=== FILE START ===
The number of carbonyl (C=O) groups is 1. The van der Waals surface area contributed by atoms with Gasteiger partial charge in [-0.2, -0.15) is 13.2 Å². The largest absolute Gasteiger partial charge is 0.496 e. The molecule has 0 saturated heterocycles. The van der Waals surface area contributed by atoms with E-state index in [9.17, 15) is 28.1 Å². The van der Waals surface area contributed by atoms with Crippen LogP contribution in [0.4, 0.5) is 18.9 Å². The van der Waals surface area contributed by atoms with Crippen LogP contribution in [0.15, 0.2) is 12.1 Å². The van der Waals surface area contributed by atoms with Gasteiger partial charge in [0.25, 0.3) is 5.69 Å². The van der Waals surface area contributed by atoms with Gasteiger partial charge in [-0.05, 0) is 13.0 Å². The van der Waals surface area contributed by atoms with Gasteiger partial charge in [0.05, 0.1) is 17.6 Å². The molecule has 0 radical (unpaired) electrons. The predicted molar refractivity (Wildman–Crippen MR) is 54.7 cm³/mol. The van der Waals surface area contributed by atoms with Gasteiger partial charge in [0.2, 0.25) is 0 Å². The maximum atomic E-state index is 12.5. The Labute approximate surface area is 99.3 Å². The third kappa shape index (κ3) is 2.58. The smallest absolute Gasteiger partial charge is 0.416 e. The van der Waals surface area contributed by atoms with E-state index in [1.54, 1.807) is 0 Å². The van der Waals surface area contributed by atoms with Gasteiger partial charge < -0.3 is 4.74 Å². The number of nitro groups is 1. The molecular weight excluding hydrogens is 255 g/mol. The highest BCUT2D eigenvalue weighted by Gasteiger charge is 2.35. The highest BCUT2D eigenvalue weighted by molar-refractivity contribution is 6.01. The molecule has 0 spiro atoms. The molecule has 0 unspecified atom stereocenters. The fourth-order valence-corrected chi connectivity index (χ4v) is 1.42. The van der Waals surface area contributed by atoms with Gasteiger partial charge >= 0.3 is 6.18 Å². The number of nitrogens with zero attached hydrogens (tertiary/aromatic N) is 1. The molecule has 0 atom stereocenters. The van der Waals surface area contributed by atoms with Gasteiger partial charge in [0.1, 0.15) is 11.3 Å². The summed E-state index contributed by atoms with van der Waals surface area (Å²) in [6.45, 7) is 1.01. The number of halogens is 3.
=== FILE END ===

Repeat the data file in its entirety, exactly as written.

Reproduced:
The number of carbonyl (C=O) groups is 1. The van der Waals surface area contributed by atoms with Gasteiger partial charge in [-0.2, -0.15) is 13.2 Å². The largest absolute Gasteiger partial charge is 0.496 e. The molecule has 0 saturated heterocycles. The van der Waals surface area contributed by atoms with E-state index in [9.17, 15) is 28.1 Å². The van der Waals surface area contributed by atoms with Crippen LogP contribution in [0.4, 0.5) is 18.9 Å². The van der Waals surface area contributed by atoms with Crippen LogP contribution in [0.15, 0.2) is 12.1 Å². The van der Waals surface area contributed by atoms with Gasteiger partial charge in [0.25, 0.3) is 5.69 Å². The van der Waals surface area contributed by atoms with Gasteiger partial charge in [-0.05, 0) is 13.0 Å². The van der Waals surface area contributed by atoms with Gasteiger partial charge in [0.05, 0.1) is 17.6 Å². The molecule has 0 radical (unpaired) electrons. The predicted molar refractivity (Wildman–Crippen MR) is 54.7 cm³/mol. The van der Waals surface area contributed by atoms with Gasteiger partial charge in [0.2, 0.25) is 0 Å². The maximum atomic E-state index is 12.5. The Labute approximate surface area is 99.3 Å². The third kappa shape index (κ3) is 2.58. The smallest absolute Gasteiger partial charge is 0.416 e. The van der Waals surface area contributed by atoms with E-state index in [1.54, 1.807) is 0 Å². The van der Waals surface area contributed by atoms with Gasteiger partial charge < -0.3 is 4.74 Å². The number of nitro groups is 1. The molecular weight excluding hydrogens is 255 g/mol. The highest BCUT2D eigenvalue weighted by Gasteiger charge is 2.35. The highest BCUT2D eigenvalue weighted by molar-refractivity contribution is 6.01. The molecule has 0 spiro atoms. The molecule has 0 unspecified atom stereocenters. The fourth-order valence-corrected chi connectivity index (χ4v) is 1.42. The van der Waals surface area contributed by atoms with Gasteiger partial charge >= 0.3 is 6.18 Å². The number of nitrogens with zero attached hydrogens (tertiary/aromatic N) is 1. The molecule has 0 atom stereocenters. The van der Waals surface area contributed by atoms with Gasteiger partial charge in [0.1, 0.15) is 11.3 Å². The summed E-state index contributed by atoms with van der Waals surface area (Å²) in [6.45, 7) is 1.01. The number of halogens is 3.